For the past five years, a team of two teachers at Gray-New Gloucester Middle School has been rooting their curriculum in agriculture and nature-based learning.

From math to language arts, Morgan Kerr and Stephanie Enaire have developed creative lesson plans that incorporate the natural world to give their students a better understanding of the food system and community around them.

“It’s really important that students have an understanding of how the world works around them, and food and agriculture is just such a great way to bring them that understanding,” Kerr said. “There is such a disconnect of where food comes from. ‘Oh, you get it from the grocery store.’ And that’s where the thinking stops a lot of the time. Creating those thoughts and a deeper learning is just such an important thing for us to do.”

Kerr and Enaire never thought they’d receive national attention for how they’ve managed to meet education standards from a nature-based approach, but they will be getting that attention in June when they will be honored with seven other teachers from around the country who have been selected to receive the 2017 National Excellence in Teaching about Agriculture Award.

The award is given annually by the National Agriculture in the Classroom Program, a nonprofit organization that works to assist educators in bringing agriculture-informed learning to their students and represents the 50 statewide agriculture in the classroom programs. Kerr and Enaire were selected as a team as the 2016 Maine Agriculture in the Classroom Teacher of the Year Award.

“What you do in your classroom day to day, to think that it’s going to be recognized outside of the classroom, that’s not why we do what we do. We do what we do because we want to engage students and give them these experiences,” Enaire said. “So it’s nice to be recognized for all of the hard work that you’ve put in. It’s humbling, for sure.”

But what this team of teachers manages to do in their classroom day to day is pretty special. By taking history lessons outside to explore public trails for signs of a former sheep farm and using garden design to incorporate science, technology, engineering and mathematics, commonly known as STEM, instruction, Kerr and Enaire are not only giving their students hands on learning experiences, they’re giving them an education that is rooted in their surroundings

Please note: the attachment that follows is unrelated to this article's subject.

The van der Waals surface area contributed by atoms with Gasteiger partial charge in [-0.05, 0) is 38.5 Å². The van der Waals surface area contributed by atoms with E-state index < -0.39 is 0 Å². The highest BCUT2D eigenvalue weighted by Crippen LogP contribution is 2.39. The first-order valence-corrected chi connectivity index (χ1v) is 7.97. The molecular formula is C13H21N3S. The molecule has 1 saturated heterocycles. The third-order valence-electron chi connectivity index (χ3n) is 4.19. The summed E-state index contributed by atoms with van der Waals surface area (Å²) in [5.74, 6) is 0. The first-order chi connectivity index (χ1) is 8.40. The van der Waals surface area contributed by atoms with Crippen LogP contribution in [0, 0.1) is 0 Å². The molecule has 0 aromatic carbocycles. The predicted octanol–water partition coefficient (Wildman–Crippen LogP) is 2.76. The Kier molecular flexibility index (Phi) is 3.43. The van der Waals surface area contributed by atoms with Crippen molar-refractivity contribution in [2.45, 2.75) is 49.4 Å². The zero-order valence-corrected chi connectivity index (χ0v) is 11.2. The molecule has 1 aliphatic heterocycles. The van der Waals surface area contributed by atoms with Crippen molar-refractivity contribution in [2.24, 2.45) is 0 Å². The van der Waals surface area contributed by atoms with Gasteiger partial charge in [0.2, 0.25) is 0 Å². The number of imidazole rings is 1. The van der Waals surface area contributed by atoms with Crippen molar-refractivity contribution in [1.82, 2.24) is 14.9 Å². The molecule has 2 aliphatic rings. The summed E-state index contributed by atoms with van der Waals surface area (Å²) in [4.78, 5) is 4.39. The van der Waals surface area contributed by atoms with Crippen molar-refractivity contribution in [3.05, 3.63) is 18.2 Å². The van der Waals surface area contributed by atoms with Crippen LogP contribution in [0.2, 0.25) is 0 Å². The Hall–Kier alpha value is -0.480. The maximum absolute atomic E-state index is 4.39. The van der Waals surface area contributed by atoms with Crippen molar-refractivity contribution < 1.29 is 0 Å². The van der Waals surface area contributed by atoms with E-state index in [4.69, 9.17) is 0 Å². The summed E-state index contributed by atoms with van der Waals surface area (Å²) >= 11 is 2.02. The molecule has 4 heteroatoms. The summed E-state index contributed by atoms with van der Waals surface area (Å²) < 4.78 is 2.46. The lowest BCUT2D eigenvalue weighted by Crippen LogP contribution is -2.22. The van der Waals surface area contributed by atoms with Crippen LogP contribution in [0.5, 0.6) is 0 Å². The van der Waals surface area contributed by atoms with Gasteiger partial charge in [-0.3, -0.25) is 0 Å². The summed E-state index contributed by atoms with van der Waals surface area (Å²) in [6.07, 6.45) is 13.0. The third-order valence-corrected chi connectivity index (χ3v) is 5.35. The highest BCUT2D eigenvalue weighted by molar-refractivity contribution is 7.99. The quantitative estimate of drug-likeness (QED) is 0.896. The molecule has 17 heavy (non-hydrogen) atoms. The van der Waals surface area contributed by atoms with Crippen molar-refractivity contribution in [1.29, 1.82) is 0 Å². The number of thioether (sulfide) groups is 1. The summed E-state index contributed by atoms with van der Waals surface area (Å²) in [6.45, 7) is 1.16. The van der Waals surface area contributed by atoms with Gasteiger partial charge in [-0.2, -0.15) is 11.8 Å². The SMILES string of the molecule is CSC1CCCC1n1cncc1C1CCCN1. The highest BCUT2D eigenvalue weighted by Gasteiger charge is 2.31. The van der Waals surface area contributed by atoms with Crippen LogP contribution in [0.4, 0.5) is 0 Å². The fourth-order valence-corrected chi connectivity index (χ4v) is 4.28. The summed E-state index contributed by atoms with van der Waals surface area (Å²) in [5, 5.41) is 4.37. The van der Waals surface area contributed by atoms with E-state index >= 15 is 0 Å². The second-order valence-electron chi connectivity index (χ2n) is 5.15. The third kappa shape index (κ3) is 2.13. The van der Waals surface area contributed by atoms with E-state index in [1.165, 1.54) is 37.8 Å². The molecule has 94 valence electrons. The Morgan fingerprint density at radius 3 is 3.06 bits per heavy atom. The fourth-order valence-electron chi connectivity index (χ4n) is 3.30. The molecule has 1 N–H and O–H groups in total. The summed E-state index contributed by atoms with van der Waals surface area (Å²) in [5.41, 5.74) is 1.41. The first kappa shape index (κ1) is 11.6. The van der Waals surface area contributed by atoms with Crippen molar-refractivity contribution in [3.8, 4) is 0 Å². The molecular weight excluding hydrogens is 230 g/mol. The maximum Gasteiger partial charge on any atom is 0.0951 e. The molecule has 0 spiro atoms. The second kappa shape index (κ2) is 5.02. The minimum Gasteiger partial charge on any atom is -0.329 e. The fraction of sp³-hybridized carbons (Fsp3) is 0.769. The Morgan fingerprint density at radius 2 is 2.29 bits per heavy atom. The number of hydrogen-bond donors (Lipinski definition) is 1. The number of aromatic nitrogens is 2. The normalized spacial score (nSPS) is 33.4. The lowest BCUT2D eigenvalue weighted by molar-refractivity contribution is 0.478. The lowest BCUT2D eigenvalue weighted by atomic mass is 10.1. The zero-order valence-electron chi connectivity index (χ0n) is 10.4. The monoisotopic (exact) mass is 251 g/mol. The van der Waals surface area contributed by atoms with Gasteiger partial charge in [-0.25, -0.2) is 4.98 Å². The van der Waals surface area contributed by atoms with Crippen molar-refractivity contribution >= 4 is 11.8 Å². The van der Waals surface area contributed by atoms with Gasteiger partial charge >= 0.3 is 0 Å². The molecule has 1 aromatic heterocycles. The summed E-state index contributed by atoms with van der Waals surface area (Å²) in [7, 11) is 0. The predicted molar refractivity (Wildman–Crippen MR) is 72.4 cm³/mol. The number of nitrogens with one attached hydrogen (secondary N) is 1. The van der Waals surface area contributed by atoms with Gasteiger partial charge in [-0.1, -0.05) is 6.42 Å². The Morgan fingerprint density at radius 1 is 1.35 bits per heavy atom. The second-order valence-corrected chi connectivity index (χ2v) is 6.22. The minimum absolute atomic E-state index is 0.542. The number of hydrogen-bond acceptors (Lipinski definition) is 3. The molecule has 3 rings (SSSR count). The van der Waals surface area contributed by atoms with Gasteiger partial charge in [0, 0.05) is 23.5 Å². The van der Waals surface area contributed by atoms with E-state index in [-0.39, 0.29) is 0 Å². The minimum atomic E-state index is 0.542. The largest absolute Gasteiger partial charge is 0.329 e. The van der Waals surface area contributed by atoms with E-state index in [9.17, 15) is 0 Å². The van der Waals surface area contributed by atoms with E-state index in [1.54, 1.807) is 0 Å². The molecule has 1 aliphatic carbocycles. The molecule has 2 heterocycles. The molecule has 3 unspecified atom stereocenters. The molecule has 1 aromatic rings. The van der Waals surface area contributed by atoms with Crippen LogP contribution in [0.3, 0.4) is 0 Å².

Kerr and Enaire teach fifth and sixth grade, instructing about 50 students. As team teachers, Enaire instructs the students in math and science, and Kerr handles social studies and language arts.

While the duo may specialize in different subjects, when they were paired together five years ago, they felt their shared interest in agriculture had a clear place in the classroom. At the time, Kerr had just come to Gray-New Gloucester Middle School from Wolfe Neck Farm in Freeport, where he worked as a farm school educator, an experience that he said inspired him to bring that type of a nature-based education into a traditional school environment. For Enaire, it was her upbringing on a dairy farm that inspired her desire to pass on an understanding of agriculture to her students.

“It was something that started as one unit at the end of the first year we were teaching [together] that was looking at where does food come from and what is available in our local community, and that’s when we really figured, wow, we could really do a full year looking at sustainability and agriculture and all these different components that are connected with it,” Kerr said.

While science is the subject Enaire said most obviously can be formated to incorporate agriculture, the two said nature-based learning can apply to any subject, for instance, in language arts students can read or write about the topic and in social studies students can learn how different farming and agriculture practices influenced history.

Last year in Kerr’s language arts class, needing to apply for a grant to get funding for their school garden, the students wrote persuasive essays to the administration explaining why they felt the garden would be a benefit for the school. This year, his students are learning about argumentative and opinion while writing essays on the best ways to reduce food waste.

“We’re really trying to tie in relevant things that they can connect to,” Kerr said. “The garden was something that was actually happening. Their persuasive writing helped make that happen. So with the food waste we’re looking to bring a composting program to the school. These are really things that are happening.”

In her math class, students have designed the school’s small garden along with figuring out what the project needed for materials and how much of each item was needed. In another design project, students made portable cages, or “chicken tractors,” for the chicks that the students hatched in their science class.

To further expand on the agricultural and environmental themes Kerr and Enaire are incorporating into their curriculum, this year their team grew to include two additional teachers, Jason Herod and Sarah Rudman. Having the additional staffing allows the team to reach seventh graders who want to continue with agriculturally informed learning after sixth grade.

But the students aren’t the only ones who are benefiting from this creative curriculum. Enaire and Kerr said that by watching the ways in which their students have grown through agricultural experiences, they’ve grown as teachers as well.

“[The students] talk about some of the skills they have learned and some of the connections that they have made with each other, and that is really great to see in adolescents, just the way that they talk about learning and those experiences make you really proud,” Enaire said. “It’s rekindled my love for teaching.”